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Drug Metab Rev. 1993;25(1-2):49-152.

Chemistry and biology of heme. Effect of metal salts, organometals, and metalloporphyrins on heme synthesis and catabolism, with special reference to clinical implications and interactions with cytochrome P-450.

Author information

1
Department of Chemistry, University of Delhi, India.

Abstract

Although free porphyrins occur in nature in small quantities, no known function has been assigned to them. In contrast, heme and cobalamin, which are Fe and Co chelates of porphyrins or porphyrin derivatives, respectively, carry out crucial biological functions. Heme is the prosthetic group for a number of hemoproteins. These include myoglobin and hemoglobin, which carry out oxygen binding or transport; mitochondrial cytochromes aa3, b, c, and c3, which are important in transferring electrons; microsomal cytochrome P-450, which catalyzes mixed-function oxidations; catalase, which decomposes H2O2; peroxidase, which activates H2O2; and tryptophan pyrrolase, which catalyzes the oxidation of tryptophan. Recently, heme has also been shown to be the prosthetic group of prostaglandin and peroxide synthetase and indoleamine dioxygenase. The elegant studies of the biochemical pathway for the formation of heme demonstrated the arrangement in the porphyrin macrocycle of the carbon and nitrogen atoms originating from the eight glycine and the succinic acid molecule that are the precursors of porphyrins. There are eight enzymes involved in the synthesis of heme. The first and last three of these enzymes are localized in mitochondria, while the intermediate enzymes are localized in cytosol. The catalytic site of HMOX recognizes metalloporphyrins with central metal atoms other than iron; it favors some of these metalloporphyrins over heme as a potential substrate, sometimes by a large factor, permitting the synthetic heme analogue to serve as a potent competitive inhibitor of HMOX reaction. Since these synthetic metalloporphyrins do not bind molecular oxygen, they are not metabolically degraded by ring rupture and do not add to the body pool of bile pigment. One possible consequence of this competitive inhibition of heme degradation is suppression of bile pigment formation to such a degree that excessive plasma levels of bilirubin may be diminished. The studies of Drummond and Kappas (1981) and later studies in rats, mice, monkeys, and man, and also our studies have proved the latter phenomenon. The compound does not appear to affect the metabolic disposition of preformed bilirubin but inhibits biliary bilirubin excretion derived from the metabolism of endogenous or exogenous heme. Whether some of the effect of Sn-PP on naturally occurring or experimentally induced jaundice in animals reflects diversion of heme to nonheme to oxygenase-dependent pathways of heme metabolism, or whether a pathway which is normally latent becomes activated concurrent with HMOX inhibition is not known.(ABSTRACT TRUNCATED AT 400 WORDS).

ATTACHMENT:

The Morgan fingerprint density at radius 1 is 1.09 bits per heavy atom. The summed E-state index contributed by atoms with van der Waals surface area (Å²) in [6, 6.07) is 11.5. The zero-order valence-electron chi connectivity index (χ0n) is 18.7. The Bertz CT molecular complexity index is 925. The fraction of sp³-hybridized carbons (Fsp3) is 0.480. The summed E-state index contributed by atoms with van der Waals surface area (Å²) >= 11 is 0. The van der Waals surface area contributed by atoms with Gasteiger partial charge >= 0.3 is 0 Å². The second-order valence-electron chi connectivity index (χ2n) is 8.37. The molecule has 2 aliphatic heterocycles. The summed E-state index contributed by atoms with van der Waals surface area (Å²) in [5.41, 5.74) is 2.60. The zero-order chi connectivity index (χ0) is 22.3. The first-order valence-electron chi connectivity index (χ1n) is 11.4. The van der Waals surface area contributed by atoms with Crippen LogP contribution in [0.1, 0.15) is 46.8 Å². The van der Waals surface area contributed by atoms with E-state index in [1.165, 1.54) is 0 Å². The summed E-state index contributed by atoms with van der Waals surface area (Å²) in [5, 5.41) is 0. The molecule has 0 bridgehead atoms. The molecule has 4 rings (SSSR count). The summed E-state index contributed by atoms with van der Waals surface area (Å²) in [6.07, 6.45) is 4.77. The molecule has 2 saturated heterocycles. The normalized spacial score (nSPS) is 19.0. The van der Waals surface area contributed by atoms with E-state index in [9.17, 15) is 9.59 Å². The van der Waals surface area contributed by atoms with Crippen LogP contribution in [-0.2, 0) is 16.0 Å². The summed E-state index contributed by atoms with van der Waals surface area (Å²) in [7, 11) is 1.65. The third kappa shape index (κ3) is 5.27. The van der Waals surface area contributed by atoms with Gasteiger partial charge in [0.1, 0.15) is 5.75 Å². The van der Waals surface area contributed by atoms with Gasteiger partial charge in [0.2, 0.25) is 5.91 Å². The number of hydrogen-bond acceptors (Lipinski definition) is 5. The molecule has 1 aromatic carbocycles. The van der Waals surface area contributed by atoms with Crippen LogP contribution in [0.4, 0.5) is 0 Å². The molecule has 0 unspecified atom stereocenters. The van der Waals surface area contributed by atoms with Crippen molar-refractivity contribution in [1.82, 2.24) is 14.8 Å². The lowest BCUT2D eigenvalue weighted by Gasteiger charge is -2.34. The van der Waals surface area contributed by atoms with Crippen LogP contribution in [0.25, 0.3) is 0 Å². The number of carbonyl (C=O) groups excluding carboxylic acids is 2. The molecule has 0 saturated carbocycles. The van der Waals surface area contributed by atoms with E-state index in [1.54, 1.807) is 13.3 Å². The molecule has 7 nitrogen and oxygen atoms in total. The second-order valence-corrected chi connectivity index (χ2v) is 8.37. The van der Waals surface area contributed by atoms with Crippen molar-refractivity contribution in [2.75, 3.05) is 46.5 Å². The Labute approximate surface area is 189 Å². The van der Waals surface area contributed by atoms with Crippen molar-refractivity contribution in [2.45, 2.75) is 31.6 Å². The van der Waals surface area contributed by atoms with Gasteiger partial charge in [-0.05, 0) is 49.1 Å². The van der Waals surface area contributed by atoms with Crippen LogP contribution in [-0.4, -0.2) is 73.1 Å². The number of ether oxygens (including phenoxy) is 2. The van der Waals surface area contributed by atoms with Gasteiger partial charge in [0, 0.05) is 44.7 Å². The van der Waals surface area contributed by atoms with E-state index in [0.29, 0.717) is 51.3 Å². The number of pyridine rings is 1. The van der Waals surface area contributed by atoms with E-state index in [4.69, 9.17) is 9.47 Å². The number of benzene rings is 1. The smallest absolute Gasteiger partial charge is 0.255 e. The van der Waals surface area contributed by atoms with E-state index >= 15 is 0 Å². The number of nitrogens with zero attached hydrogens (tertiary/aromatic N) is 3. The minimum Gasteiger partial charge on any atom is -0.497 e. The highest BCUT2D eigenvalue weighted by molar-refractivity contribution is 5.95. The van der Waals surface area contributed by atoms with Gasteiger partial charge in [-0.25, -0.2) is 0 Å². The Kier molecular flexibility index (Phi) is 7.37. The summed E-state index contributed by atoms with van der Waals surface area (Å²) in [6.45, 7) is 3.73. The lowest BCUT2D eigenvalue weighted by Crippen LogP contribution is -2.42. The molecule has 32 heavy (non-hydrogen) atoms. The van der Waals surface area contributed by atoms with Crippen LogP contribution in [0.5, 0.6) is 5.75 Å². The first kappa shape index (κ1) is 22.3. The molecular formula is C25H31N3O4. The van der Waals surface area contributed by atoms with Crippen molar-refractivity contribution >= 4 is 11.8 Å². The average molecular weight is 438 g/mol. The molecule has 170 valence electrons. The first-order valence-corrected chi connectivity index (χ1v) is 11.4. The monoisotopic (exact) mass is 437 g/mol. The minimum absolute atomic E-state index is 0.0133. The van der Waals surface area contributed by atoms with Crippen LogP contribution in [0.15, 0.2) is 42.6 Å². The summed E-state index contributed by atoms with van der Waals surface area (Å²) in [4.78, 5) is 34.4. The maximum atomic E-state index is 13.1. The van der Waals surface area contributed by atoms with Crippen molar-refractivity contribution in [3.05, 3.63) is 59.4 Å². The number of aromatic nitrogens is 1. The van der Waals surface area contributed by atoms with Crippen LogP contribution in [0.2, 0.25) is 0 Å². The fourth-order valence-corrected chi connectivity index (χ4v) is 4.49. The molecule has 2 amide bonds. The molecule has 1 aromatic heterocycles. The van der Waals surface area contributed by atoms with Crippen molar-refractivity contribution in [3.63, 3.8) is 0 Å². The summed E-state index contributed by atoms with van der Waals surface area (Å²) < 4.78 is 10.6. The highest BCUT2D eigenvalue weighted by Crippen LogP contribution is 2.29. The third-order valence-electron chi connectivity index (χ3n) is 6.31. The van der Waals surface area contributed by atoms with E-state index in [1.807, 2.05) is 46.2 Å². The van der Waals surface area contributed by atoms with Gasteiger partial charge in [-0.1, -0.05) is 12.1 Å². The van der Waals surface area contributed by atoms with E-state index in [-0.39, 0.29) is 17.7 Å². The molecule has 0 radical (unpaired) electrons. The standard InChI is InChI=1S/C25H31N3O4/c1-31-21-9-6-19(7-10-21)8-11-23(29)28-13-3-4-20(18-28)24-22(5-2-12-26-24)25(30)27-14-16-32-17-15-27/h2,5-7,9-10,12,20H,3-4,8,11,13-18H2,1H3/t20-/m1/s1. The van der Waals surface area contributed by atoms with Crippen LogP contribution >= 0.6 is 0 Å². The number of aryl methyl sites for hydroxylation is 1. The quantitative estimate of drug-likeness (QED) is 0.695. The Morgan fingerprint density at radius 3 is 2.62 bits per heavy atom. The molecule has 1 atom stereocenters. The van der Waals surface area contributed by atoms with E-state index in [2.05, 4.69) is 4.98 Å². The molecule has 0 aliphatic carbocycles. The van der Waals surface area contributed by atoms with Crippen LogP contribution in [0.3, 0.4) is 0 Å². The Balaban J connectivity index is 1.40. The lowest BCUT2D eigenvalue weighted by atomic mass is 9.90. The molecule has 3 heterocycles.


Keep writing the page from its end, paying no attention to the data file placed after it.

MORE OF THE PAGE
PMID:
8449148
DOI:
10.3109/03602539308993973
[Indexed for MEDLINE]

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